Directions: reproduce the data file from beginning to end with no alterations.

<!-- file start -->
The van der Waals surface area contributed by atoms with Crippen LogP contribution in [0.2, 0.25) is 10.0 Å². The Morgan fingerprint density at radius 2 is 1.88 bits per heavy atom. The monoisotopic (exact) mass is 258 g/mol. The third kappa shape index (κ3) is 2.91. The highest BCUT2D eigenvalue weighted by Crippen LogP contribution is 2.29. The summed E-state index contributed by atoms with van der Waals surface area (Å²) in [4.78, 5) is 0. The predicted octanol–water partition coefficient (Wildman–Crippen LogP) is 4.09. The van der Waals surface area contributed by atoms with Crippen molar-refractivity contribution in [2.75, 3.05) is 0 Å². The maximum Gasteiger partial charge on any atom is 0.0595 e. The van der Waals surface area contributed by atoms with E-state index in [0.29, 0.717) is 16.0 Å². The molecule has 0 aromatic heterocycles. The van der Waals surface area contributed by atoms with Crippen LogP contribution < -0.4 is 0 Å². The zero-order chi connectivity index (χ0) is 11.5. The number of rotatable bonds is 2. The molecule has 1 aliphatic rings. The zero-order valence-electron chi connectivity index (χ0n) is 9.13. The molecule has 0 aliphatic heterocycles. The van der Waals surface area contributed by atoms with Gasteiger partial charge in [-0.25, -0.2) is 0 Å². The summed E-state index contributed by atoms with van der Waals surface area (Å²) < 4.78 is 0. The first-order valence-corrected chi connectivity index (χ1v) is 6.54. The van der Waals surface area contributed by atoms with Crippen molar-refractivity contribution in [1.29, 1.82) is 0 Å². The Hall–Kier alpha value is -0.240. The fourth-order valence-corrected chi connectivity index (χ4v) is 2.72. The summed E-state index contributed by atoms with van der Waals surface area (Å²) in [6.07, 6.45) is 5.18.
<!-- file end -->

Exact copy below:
The van der Waals surface area contributed by atoms with Crippen LogP contribution in [0.2, 0.25) is 10.0 Å². The Morgan fingerprint density at radius 2 is 1.88 bits per heavy atom. The monoisotopic (exact) mass is 258 g/mol. The third kappa shape index (κ3) is 2.91. The highest BCUT2D eigenvalue weighted by Crippen LogP contribution is 2.29. The summed E-state index contributed by atoms with van der Waals surface area (Å²) in [4.78, 5) is 0. The predicted octanol–water partition coefficient (Wildman–Crippen LogP) is 4.09. The van der Waals surface area contributed by atoms with Crippen molar-refractivity contribution in [2.75, 3.05) is 0 Å². The maximum Gasteiger partial charge on any atom is 0.0595 e. The van der Waals surface area contributed by atoms with E-state index in [0.29, 0.717) is 16.0 Å². The molecule has 0 aromatic heterocycles. The van der Waals surface area contributed by atoms with Crippen LogP contribution < -0.4 is 0 Å². The zero-order chi connectivity index (χ0) is 11.5. The number of rotatable bonds is 2. The molecule has 1 aliphatic rings. The zero-order valence-electron chi connectivity index (χ0n) is 9.13. The molecule has 0 aliphatic heterocycles. The van der Waals surface area contributed by atoms with Gasteiger partial charge in [-0.25, -0.2) is 0 Å². The summed E-state index contributed by atoms with van der Waals surface area (Å²) < 4.78 is 0. The first-order valence-corrected chi connectivity index (χ1v) is 6.54. The van der Waals surface area contributed by atoms with Crippen molar-refractivity contribution in [1.29, 1.82) is 0 Å². The Hall–Kier alpha value is -0.240. The fourth-order valence-corrected chi connectivity index (χ4v) is 2.72. The summed E-state index contributed by atoms with van der Waals surface area (Å²) in [6.07, 6.45) is 5.18.